‘A Quadrillion Mainframes On Your Lap’

“Your laptop is way more powerful than you might realize,” writes long-time Slashdot reader fahrbot-bot.

“People often rhapsodize about how much more computer power we have now compared with what was available in the 1960s during the Apollo era. Those comparisons usually grossly underestimate the difference.”

Rodney Brooks, emeritus professor of robotics at MIT (and former director of their AI Lab and CSAIL) explains in IEEE Spectrum:

By 1961, a few universities around the world had bought IBM 7090 mainframes. The 7090 was the first line of all-transistor computers, and it cost US $20 million in today’s money, or about 6,000 times as much as a top-of-the-line laptop today. Its early buyers typically deployed the computers as a shared resource for an entire campus. Very few users were fortunate enough to get as much as an hour of computer time per week.

The 7090 had a clock cycle of 2.18 microseconds, so the operating frequency was just under 500 kilohertz. But in those days, instructions were not pipelined, so most took more than one cycle to execute. Some integer arithmetic took up to 14 cycles, and a floating-point operation could hog up to 15. So the 7090 is generally estimated to have executed about 100,000 instructions per second. Most modern computer cores can operate at a sustained rate of 3 billion instructions per second, with much faster peak speeds. That is 30,000 times as fast, so a modern chip with four or eight cores is easily 100,000 times as fast.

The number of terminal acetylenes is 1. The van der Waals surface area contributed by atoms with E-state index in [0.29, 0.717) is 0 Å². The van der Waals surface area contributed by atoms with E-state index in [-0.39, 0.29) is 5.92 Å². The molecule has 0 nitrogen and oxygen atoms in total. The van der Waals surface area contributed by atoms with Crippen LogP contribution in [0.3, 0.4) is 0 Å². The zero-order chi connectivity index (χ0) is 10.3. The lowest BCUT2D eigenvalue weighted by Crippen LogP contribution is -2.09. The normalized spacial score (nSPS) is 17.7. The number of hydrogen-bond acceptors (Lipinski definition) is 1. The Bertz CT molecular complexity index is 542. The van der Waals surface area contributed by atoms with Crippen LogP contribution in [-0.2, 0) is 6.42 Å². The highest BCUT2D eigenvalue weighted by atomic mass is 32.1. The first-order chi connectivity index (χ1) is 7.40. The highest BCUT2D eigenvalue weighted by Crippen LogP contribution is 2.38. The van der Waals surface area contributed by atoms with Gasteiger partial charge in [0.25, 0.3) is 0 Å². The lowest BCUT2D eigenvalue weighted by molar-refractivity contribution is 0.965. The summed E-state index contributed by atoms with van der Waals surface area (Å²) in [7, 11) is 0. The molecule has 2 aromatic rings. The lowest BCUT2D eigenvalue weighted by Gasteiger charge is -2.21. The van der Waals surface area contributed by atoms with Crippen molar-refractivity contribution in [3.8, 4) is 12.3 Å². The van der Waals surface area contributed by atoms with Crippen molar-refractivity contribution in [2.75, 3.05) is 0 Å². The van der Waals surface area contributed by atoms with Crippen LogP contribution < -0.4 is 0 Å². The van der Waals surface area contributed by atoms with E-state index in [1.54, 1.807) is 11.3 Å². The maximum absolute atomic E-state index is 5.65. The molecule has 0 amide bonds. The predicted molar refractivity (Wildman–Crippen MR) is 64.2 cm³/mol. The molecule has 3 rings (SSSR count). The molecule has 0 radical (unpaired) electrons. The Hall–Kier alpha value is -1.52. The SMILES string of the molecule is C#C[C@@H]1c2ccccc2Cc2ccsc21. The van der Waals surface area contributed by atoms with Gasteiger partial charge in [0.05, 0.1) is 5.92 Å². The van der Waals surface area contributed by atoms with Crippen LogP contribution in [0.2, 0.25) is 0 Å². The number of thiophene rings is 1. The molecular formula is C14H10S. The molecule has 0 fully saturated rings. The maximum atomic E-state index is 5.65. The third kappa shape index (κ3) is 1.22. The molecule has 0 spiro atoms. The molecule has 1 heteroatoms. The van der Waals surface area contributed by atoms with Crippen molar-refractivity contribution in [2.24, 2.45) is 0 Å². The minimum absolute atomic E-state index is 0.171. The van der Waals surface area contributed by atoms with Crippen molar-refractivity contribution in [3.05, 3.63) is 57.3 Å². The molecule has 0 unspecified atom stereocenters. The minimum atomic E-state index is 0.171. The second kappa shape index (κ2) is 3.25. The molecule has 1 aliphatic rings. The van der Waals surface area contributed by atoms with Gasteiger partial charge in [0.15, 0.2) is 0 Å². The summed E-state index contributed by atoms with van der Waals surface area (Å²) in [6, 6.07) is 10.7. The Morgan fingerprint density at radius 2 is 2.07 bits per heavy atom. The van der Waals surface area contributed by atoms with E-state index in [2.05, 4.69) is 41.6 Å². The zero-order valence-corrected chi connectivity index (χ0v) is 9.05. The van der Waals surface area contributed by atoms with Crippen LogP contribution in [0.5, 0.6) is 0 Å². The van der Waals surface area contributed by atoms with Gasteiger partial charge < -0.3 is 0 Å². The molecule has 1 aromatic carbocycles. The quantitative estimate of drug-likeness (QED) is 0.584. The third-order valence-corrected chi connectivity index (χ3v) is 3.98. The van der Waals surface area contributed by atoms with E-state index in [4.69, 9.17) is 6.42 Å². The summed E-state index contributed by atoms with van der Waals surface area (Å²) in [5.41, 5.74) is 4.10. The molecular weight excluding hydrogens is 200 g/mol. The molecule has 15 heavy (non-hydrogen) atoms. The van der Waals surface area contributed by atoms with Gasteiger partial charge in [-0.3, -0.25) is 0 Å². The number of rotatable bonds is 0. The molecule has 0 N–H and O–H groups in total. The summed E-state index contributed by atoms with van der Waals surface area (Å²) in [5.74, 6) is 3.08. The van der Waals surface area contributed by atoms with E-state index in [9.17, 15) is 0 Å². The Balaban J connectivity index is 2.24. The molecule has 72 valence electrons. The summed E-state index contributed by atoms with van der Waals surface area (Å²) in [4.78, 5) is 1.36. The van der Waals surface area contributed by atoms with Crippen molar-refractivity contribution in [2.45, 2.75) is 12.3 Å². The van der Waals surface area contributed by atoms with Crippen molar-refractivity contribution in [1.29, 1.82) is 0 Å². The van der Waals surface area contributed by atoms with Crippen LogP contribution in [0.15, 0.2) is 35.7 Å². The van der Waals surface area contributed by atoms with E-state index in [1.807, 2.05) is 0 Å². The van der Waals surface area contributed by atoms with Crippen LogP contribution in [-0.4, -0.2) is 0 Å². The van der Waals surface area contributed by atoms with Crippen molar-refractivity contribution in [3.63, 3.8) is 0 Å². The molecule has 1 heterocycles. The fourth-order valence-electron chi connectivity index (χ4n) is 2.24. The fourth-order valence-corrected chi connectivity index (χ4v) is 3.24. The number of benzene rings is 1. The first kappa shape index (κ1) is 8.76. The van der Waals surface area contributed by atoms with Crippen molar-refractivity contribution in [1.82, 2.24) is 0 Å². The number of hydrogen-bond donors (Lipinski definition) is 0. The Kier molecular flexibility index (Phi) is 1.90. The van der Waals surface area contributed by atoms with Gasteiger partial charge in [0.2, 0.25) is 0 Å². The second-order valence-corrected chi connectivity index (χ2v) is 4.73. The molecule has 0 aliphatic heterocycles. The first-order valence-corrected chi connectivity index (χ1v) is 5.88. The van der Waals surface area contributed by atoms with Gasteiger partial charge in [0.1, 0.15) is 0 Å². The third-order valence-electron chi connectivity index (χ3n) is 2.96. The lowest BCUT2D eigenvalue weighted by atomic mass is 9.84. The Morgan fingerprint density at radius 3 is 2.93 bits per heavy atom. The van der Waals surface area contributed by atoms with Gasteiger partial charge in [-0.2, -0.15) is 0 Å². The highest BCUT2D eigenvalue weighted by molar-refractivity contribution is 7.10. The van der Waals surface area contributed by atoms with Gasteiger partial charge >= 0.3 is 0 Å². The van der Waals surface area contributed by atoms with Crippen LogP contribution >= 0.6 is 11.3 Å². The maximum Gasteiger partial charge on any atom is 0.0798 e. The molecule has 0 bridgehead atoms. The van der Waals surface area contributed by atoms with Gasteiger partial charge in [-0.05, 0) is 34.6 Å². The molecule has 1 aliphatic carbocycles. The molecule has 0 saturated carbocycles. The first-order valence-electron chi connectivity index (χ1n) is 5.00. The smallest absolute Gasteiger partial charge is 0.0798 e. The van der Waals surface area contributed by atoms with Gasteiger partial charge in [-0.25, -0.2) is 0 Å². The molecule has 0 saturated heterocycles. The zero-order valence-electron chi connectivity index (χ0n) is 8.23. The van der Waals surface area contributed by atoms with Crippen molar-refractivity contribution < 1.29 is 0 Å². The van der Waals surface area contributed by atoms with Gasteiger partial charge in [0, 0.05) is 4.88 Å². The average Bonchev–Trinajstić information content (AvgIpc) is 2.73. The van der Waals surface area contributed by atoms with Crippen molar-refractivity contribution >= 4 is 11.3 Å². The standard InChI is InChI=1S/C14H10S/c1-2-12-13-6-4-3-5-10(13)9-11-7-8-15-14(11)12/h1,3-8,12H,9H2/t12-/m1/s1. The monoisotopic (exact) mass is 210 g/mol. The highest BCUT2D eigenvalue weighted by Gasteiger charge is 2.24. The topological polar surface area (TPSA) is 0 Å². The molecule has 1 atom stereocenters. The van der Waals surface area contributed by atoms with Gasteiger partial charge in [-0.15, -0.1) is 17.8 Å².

Unlike the lucky person in 1961 who got an hour of computer time, you can run your laptop all the time, racking up more than 1,900 years of 7090 computer time every week….

But, really, this comparison is unfair to today’s computers. Your laptop probably has 16 gigabytes of main memory. The 7090 maxed out at 144 kilobytes. To run the same program would require an awful lot of shuffling of data into and out of the 7090 — and it would have to be done using magnetic tapes . The best tape drives in those days had maximum data-transfer rates of 60 KB per second. Although 12 tape units could be attached to a single 7090 computer, that rate needed to be shared among them. But such sharing would require that a group of human operators swap tapes on the drives; to read (or write) 16 GB of data this way would take three days. So data transfer, too, was slower by a factor of about 100,000 compared with today’s rate.

So now the 7090 looks to have run at about a quadrillionth (10 ** -15) the speed of your 2021 laptop. A week of computing time on a modern laptop would take longer than the age of the universe on the 7090.

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